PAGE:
Any samples given are not meant to have error checking or show best practices. They are meant to just illustrate a point. I may also give inefficient code or introduce some problems to discourage copy/paste coding. This is because the major point of my posts is to aid in the learning process.

    Do you want Visual Studio 11 Express to be freely installable on Windows 7 and able to write regular C++ applications? Please vote for this.

    Monday, April 16, 2012 3:40 PM
  • Hello,

    I think your issue should be raised in the Windows WDK and Driver Development Forum. I believe they will know more information of this issue than us, and I will move this one to that forum.

    Thanks for your understanding,

    Best regards,
    Jesse


    Jesse Jiang [MSFT]
    MSDN Community Support | Feedback to us

    Tuesday, April 17, 2012 2:36 AM
  • ==> This meanas that Windows has such a functionnality but does not expose it. Right

    Correct. the method to read EDID is private to the display/monitor driver. it does not expose a public API for you to get at the EDID directly.  why cant you use the data in the device instance (what you refer to as HKEY_LOCAL_MACHINE\SYSTEM\CurrentControlSet\Enum\DISPLAY\{Type}\{SWnummer}\Device Parameters) ? is it because you can't construct this path in the registry ahead of time? that is by design.  you need to use SetupDiGetClassDevices(GUID_DEVINTERFACE_MONITOR)/SetupDiEnumDeviceInterfaces/SetupDiOpenDevRegKeyto get an HKEY to this path.

    in other words, the path is an abstraction that you should not parse, the system provides APIs for you to get to the Device Parameters key without knowing the path


    d -- This posting is provided "AS IS" with no warranties, and confers no rights.

    Tuesday, April 17, 2012 3:34 AM
  • ThePerfectWave wrote:
    >
    >This sounds not good. The thing I wonder about is. How can Windows read
    >those EDID data from the monitor and write to the registry, without
    >having a function that reads those data?
     
    Of course there is a function.  It's just not available to you.  Windows
    asks the display driver for that information.  The display driver knows how
    to talk to the EDID interface.  It owns that interface, and other drivers
    are not allowed to steal it.
     
    >Are you really sure that there is no way, to read these EDID data from
    >the monitor, without writing a own driver?
     
    Even if you write a driver, the EDID resource does not belong to you.  It
    belongs to the display driver.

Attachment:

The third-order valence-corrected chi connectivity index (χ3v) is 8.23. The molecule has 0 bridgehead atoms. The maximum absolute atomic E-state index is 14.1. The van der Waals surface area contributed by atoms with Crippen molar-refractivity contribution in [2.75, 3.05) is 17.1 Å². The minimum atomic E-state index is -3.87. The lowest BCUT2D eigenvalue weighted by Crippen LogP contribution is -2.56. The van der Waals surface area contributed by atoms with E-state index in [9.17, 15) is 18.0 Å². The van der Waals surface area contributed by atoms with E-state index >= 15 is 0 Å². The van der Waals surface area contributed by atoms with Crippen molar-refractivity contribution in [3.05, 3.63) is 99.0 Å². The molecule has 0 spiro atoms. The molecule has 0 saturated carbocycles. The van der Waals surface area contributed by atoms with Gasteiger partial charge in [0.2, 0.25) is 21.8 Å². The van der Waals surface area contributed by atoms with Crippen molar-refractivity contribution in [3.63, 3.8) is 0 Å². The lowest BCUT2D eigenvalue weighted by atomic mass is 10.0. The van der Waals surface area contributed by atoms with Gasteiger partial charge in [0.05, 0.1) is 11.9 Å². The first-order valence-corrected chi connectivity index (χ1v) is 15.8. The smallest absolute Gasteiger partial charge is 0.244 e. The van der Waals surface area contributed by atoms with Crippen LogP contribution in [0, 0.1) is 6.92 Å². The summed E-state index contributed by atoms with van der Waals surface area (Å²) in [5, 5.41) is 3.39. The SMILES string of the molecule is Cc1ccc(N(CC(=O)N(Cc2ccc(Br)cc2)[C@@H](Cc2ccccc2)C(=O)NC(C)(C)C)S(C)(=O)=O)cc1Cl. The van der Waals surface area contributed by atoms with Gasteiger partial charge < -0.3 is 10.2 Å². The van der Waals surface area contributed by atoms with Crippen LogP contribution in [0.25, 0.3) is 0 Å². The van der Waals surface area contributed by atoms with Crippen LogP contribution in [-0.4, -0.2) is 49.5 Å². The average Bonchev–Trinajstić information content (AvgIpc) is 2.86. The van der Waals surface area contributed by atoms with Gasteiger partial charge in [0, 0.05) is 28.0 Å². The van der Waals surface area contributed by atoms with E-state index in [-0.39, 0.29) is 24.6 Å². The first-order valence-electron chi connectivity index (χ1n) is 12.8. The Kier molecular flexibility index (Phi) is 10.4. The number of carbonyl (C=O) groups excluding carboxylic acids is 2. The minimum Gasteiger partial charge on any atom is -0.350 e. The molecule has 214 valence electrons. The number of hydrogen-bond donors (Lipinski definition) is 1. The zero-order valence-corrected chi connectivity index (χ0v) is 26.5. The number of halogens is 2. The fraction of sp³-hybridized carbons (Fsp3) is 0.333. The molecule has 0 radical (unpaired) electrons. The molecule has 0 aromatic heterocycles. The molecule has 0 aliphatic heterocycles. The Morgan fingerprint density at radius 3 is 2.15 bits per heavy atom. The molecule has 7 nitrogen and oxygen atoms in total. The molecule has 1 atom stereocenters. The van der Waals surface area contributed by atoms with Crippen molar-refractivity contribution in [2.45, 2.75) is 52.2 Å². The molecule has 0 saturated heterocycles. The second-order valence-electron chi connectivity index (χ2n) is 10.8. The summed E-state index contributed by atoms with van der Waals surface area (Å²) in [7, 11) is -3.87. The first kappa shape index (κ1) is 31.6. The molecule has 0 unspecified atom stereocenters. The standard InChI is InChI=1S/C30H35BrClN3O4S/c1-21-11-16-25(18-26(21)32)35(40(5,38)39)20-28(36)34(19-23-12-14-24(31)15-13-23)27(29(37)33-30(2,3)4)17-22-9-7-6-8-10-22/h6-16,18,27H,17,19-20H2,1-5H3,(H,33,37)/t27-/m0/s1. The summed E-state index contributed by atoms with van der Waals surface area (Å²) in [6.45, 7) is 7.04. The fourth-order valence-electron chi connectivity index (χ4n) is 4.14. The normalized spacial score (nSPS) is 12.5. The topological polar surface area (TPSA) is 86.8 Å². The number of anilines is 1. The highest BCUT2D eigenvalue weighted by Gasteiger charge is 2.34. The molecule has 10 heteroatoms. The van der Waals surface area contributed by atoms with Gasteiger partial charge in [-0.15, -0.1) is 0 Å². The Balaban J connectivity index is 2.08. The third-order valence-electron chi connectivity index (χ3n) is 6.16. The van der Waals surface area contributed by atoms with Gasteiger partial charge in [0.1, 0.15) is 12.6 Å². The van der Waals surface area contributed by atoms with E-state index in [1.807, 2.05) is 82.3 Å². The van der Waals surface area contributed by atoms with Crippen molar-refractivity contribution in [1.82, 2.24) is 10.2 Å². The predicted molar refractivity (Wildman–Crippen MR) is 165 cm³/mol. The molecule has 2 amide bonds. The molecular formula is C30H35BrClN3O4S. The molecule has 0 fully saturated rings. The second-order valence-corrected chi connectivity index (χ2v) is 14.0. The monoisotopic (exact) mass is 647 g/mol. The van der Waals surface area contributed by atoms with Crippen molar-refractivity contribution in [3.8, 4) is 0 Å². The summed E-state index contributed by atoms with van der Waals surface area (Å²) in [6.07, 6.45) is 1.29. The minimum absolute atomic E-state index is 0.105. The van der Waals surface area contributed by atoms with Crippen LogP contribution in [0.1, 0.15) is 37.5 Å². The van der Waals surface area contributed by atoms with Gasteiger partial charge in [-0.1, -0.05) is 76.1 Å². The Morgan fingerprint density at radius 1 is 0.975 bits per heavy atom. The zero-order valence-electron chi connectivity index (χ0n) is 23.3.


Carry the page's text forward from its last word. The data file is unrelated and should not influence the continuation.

--
    Tim Roberts, timr@probo.com
    Providenza & Boekelheide, Inc.
     

    Tim Roberts, VC++ MVP Providenza & Boekelheide, Inc.
    Tuesday, April 17, 2012 6:51 AM

  • Thanks for your helpfull answers here!

    Now I have a further question concerning the EDID data:
       http://social.msdn.microsoft.com/Forums/pl-PL/vcgeneral/thread/efc46c70-7479-4d59-822b-600cb4852c4b

    Maybe you can also answer this question.

    That would be great.

    Friday, May 4, 2012 9:54 AM
  •  why cant you use the data in the device instance (what you refer to as HKEY_LOCAL_MACHINE\SYSTEM\CurrentControlSet\Enum\DISPLAY\{Type}\{SWnummer}\Device Parameters) ? is it because you can't construct this path in the registry ahead of time? that is by design.  you need to use SetupDiGetClassDevices(GUID_DEVINTERFACE_MONITOR)/SetupDiEnumDeviceInterfaces/SetupDiOpenDevRegKeyto get an HKEY to this path.


    Doron,

    Does windows cache the entire E-EDID in the registry or just the first segment (assuming that multiple segments exist on the monitor)?  Or does it perhaps depend on the display driver?

    Regards,

    George.

    Monday, May 20, 2013 8:53 PM
  • So, according to the following reference, Windows does cache extended E-EDID in memory: 

    http://msdn.microsoft.com/en-us/library/windows/hardware/ff565471%28v=vs.85%29.aspx.

    Hope that the reference will be useful to someone.

    Monday, June 24, 2013 4:37 PM
  • What if the cache of the EDID is corrupt?
    Tuesday, July 22, 2014 9:10 PM
  • Rossetoecioccolato wrote:

    So, according to the following reference, Windows does cache extended E-EDID in memory: 

    http://msdn.microsoft.com/en-us/library/windows/hardware/ff565471%28v=vs.85%29.aspx.

    Hope that the reference will be useful to someone.

    It's too late for the OP but in Win10 1709 only the first part (128 bytes) is cached in the registry, even if the monitor has more.

    Neither the referenced MSDN page (updated 04/20/2017) says that whole E-EDID info is cached somewhere.

    The extended info blocks cannot be read from the registry.

    > What if the cache of the EDID is corrupt?

    Cached data can be deleted by removing the monitor device in Device Manager. Next time when the monitor is plugged in, the cache will be created again.

    -- pa




    • Edited by Pavel A Monday, December 18, 2017 8:24 PM
    Monday, December 18, 2017 8:20 PM